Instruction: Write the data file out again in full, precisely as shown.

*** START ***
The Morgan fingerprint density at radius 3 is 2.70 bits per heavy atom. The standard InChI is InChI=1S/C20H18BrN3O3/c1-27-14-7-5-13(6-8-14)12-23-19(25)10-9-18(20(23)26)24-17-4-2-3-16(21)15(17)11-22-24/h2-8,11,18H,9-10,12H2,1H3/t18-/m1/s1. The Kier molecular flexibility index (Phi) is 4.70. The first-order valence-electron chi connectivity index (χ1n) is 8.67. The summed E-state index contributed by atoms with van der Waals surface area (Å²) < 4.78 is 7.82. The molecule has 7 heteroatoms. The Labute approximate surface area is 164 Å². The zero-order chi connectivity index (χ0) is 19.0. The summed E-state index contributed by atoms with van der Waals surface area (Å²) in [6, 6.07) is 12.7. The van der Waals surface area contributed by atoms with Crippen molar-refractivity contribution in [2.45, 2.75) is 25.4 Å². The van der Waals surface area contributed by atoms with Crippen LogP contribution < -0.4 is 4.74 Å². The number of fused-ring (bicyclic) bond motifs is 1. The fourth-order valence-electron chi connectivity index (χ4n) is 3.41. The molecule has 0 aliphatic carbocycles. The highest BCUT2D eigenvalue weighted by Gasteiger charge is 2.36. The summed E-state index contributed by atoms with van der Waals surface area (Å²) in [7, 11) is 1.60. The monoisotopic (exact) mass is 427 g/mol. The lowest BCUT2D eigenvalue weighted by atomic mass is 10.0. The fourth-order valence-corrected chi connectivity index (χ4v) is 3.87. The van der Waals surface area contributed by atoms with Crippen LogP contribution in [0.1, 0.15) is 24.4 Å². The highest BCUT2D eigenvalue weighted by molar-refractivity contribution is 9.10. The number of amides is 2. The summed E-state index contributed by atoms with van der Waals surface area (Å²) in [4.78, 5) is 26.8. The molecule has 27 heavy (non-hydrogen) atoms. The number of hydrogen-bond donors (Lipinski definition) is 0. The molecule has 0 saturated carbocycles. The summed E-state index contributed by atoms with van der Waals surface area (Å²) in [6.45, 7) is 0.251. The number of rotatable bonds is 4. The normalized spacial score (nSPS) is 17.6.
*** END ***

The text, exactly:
The Morgan fingerprint density at radius 3 is 2.70 bits per heavy atom. The standard InChI is InChI=1S/C20H18BrN3O3/c1-27-14-7-5-13(6-8-14)12-23-19(25)10-9-18(20(23)26)24-17-4-2-3-16(21)15(17)11-22-24/h2-8,11,18H,9-10,12H2,1H3/t18-/m1/s1. The Kier molecular flexibility index (Phi) is 4.70. The first-order valence-electron chi connectivity index (χ1n) is 8.67. The summed E-state index contributed by atoms with van der Waals surface area (Å²) < 4.78 is 7.82. The molecule has 7 heteroatoms. The Labute approximate surface area is 164 Å². The zero-order chi connectivity index (χ0) is 19.0. The summed E-state index contributed by atoms with van der Waals surface area (Å²) in [6, 6.07) is 12.7. The van der Waals surface area contributed by atoms with Crippen molar-refractivity contribution in [2.45, 2.75) is 25.4 Å². The van der Waals surface area contributed by atoms with Crippen LogP contribution < -0.4 is 4.74 Å². The number of fused-ring (bicyclic) bond motifs is 1. The fourth-order valence-electron chi connectivity index (χ4n) is 3.41. The molecule has 0 aliphatic carbocycles. The highest BCUT2D eigenvalue weighted by Gasteiger charge is 2.36. The summed E-state index contributed by atoms with van der Waals surface area (Å²) in [7, 11) is 1.60. The monoisotopic (exact) mass is 427 g/mol. The lowest BCUT2D eigenvalue weighted by atomic mass is 10.0. The fourth-order valence-corrected chi connectivity index (χ4v) is 3.87. The van der Waals surface area contributed by atoms with Crippen LogP contribution in [0.1, 0.15) is 24.4 Å². The highest BCUT2D eigenvalue weighted by molar-refractivity contribution is 9.10. The number of amides is 2. The summed E-state index contributed by atoms with van der Waals surface area (Å²) in [4.78, 5) is 26.8. The molecule has 27 heavy (non-hydrogen) atoms. The number of hydrogen-bond donors (Lipinski definition) is 0. The molecule has 0 saturated carbocycles. The summed E-state index contributed by atoms with van der Waals surface area (Å²) in [6.45, 7) is 0.251. The number of rotatable bonds is 4. The normalized spacial score (nSPS) is 17.6.